Can the Egg Survive a 34-Foot Drop?
February 2, 2009
Drexel University’s College ofEngineering kicks off the 7th Annual Engineers Week Celebration with achallenging egg glide competition. This year’s competition will bringin faculty, staff and students for a test of engineering skills. Whichteams will be to create a contraption to protect an egg from thegreatest height in Drexel’s egg drop history,34-feet?
Drexel University’s College of Engineering will host its 15th Annual Egg Glide Competition February 16, 2009 at 12:00 p.m. in the Great Court of Main Building. The Egg Glide Competition will be held in conjunction with Drexel’s celebration of National Engineers Week, a formal coalition of more than 100 engineering, professional, and technical societies and corporations and government agencies.
The Egg Glide Competition, which has been redesigned for a greater challenge, will task students, faculty and staff with creating a contraption that will protect a Grade A large egg from the impact of a 34-foot drop into a landing zone-the greatest drop in Drexel’s egg drop history. The landing area will be 250 square feet with targets of various point values. Each team’s contraption will be dropped in the center of the landing area from a large boom, which will be controlled by impartial judges. Contraptions must weigh less than or equal to 400 grams and fit into a 12 x 12 x 18 inch box. Winners will be determined using a scoring system derived from a mathematical formula, which will consider the weight of the contraption, the landing location of the contraption and the condition of the egg after each round. Cash prizes will be awarded to the winners. Approximately 40 teams of four team members participate each year.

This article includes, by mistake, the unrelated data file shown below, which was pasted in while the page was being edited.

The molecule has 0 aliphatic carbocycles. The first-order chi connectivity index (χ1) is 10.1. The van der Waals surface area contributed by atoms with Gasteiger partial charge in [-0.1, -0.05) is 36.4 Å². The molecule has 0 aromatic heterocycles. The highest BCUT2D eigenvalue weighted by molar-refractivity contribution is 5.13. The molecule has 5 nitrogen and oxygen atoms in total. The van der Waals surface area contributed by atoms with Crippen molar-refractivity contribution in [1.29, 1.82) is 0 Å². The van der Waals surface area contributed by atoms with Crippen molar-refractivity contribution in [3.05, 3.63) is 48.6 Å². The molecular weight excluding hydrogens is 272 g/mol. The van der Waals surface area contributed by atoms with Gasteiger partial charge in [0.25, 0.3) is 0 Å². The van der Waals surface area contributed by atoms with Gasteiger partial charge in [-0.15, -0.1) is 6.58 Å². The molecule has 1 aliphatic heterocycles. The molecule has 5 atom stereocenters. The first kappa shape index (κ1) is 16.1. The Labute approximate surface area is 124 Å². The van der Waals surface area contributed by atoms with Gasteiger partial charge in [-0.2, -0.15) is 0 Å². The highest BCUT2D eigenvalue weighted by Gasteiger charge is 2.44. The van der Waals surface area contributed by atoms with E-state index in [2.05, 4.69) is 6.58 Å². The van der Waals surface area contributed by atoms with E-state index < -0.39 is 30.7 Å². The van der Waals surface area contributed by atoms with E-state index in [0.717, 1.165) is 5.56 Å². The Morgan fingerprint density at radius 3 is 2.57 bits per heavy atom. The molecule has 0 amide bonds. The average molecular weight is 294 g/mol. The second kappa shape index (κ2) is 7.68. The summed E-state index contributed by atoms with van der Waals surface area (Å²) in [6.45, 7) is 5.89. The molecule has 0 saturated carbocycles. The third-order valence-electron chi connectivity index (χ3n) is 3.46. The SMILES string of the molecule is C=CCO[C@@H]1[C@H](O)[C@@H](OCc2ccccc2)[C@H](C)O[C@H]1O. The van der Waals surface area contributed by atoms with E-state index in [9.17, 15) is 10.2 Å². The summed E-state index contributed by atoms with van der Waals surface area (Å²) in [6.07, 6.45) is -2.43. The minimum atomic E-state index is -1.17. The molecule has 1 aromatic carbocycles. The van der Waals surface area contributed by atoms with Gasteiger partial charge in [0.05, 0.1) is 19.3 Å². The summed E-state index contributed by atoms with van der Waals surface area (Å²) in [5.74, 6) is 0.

Last year, Drexel University’s College of Engineering Egg Glide Competition attracted more than 350 people, including Drexel students, faculty and staff, alumni and industry partners, high school and grade school teachers and students and prospective Drexel students.